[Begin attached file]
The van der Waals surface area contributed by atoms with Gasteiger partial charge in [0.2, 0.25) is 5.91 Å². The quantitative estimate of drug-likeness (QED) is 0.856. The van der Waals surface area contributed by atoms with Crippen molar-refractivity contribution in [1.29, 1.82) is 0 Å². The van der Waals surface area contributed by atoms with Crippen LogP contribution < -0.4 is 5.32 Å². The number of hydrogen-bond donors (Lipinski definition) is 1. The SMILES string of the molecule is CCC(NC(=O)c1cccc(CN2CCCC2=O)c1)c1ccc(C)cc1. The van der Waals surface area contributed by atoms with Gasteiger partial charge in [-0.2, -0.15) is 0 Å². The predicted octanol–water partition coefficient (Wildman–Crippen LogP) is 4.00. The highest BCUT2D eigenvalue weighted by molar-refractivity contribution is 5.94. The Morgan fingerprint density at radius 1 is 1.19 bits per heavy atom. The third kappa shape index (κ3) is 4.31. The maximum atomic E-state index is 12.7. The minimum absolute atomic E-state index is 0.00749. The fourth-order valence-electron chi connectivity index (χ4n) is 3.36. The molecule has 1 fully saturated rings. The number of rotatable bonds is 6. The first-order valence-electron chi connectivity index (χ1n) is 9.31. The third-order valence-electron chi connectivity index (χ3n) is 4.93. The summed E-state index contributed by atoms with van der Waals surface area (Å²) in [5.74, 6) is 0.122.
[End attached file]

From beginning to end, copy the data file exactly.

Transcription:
The van der Waals surface area contributed by atoms with Gasteiger partial charge in [0.2, 0.25) is 5.91 Å². The quantitative estimate of drug-likeness (QED) is 0.856. The van der Waals surface area contributed by atoms with Crippen molar-refractivity contribution in [1.29, 1.82) is 0 Å². The van der Waals surface area contributed by atoms with Crippen LogP contribution < -0.4 is 5.32 Å². The number of hydrogen-bond donors (Lipinski definition) is 1. The SMILES string of the molecule is CCC(NC(=O)c1cccc(CN2CCCC2=O)c1)c1ccc(C)cc1. The van der Waals surface area contributed by atoms with Gasteiger partial charge in [-0.2, -0.15) is 0 Å². The predicted octanol–water partition coefficient (Wildman–Crippen LogP) is 4.00. The highest BCUT2D eigenvalue weighted by molar-refractivity contribution is 5.94. The Morgan fingerprint density at radius 1 is 1.19 bits per heavy atom. The third kappa shape index (κ3) is 4.31. The maximum atomic E-state index is 12.7. The minimum absolute atomic E-state index is 0.00749. The fourth-order valence-electron chi connectivity index (χ4n) is 3.36. The molecule has 1 fully saturated rings. The number of rotatable bonds is 6. The first-order valence-electron chi connectivity index (χ1n) is 9.31. The third-order valence-electron chi connectivity index (χ3n) is 4.93. The summed E-state index contributed by atoms with van der Waals surface area (Å²) in [5.74, 6) is 0.122.